If you look at the Y-axis on the graphs, then you’ll see that the phone was located in different positions. For this reason, it was required to find a feature that doesn’t depend on the smartphone’s position and shows the specific pattern for various types of human movements at the same time. The magnitude of the vector was chosen as the required feature. The vector starts from the origin and goes to the point with X, Y, Z coordinates from the accelerometer sensor data.

Walk 1. Three-axis accelerometer sensor data with the magnitude of the vector oscillationsImage 5: Walk 1. Three-axis accelerometer sensor data including the graph for the magnitude of the vector oscillations

Walk 2. Three-axis accelerometer sensor data with the magnitude of the vector oscillationsImage 6: Walk 2. Three-axis accelerometer sensor data including the graph for the magnitude of the vector oscillations

Walk 3. Three-axis accelerometer sensor data with the magnitude of the vector oscillationsImage 7: Walk 3. Three-axis accelerometer sensor data including the graph for the magnitude of the vector oscillations

As you can see from graph, the vector magnitude doesn’t depend on the smartphone position.

LSTM Neural Network Training

To solve the task, we made a dataset divided into the training and testing sets. Then we started to train the LSTM neural network.

All the models have the same structure of the network layers: the input vector goes to the LSTM layer and then a signal goes to the fully connected layer where the answer comes from. Detailed information can be found, for instance, on the website of Lasagne framework.

To get the optimal model we wrote a script that created new models by changing the number of inputs in neural networks and the LSTM-elements number. We created and trained all the model types several times to avoid entering local minimum while using the solver and finding the optimal set of the network weights.

All the models are implemented using Python with frameworks Theano and Lasagne. We’ve also applied the Adam solver. The differences between models are the size of input vector and the LSTM-elements number.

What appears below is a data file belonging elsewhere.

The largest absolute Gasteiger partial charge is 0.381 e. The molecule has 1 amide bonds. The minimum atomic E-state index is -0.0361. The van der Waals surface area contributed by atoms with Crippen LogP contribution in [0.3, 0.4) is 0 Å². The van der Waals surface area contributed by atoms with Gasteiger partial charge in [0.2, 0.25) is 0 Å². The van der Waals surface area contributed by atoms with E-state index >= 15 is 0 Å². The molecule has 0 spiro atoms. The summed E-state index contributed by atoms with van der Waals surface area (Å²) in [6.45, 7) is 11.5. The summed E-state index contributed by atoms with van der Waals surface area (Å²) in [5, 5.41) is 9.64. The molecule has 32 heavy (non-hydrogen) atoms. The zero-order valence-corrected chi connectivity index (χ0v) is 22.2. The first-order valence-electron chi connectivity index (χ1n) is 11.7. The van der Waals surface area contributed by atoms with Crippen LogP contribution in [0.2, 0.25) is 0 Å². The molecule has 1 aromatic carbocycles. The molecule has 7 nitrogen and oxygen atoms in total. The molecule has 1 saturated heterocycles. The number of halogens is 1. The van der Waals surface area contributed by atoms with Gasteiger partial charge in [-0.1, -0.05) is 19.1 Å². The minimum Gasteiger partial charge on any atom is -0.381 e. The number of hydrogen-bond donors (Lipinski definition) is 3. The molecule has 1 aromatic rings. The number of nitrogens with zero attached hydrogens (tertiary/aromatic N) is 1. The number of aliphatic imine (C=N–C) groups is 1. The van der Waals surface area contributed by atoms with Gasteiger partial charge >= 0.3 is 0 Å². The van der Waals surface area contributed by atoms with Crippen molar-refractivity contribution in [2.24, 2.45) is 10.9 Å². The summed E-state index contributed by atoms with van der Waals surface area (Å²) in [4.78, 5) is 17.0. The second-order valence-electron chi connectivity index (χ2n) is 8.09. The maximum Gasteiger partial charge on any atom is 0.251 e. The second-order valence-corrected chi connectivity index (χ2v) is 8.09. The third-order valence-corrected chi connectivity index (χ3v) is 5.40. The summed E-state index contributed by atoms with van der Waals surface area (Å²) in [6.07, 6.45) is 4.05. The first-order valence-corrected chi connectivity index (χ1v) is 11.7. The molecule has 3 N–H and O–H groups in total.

We then tested received models with a special Android testing app. To run the solution on Android, we chose the following libraries:

  • JBLAS is a linear algebra library based on BLAS (Basic Linear Algebra Subprograms)
  • JAMA – Java Matrix Package

The library JBLAS showed an error message when the program was running on the arm64 architecture. Finally, we implemented the solution using JAMA.

Results of LSTM Network Testing for the Testing Mobile App

Results of LSTM network testing demonstrated that the received models cope well with the accelerometer data processing tasks.

The Results of Model TestingImage 8: The Results of Model Testing

Using the models, we can define the type of mobile object movements: rest, on foot, driving, etc. This is explained via a specific pattern that appears in the oscillations of vector length that are calculated with accelerometer data in driving or rest periods.

When it relates to on foot or the rest, a pattern is quite easily followed. When it relates to a transport trip (subway, bus, or car), the precision of estimation falls down as different factors influence the correct evaluation of the human state.

Results of model testing from the walk and from the bus tripImage 9: Results of model testing based on accelerometer data from the walk and from the bus trip

Usually, a man doesn’t move in the transport. Hence, most of the way will be shown as rest. However, if a man is in a shaky type of transport, the vibration will transmit to the smartphone and the neural network will define the movement type as transport. When it relates to the car, a driver can allocate the phone on the control panel. In this case, the pattern transport will be better followed.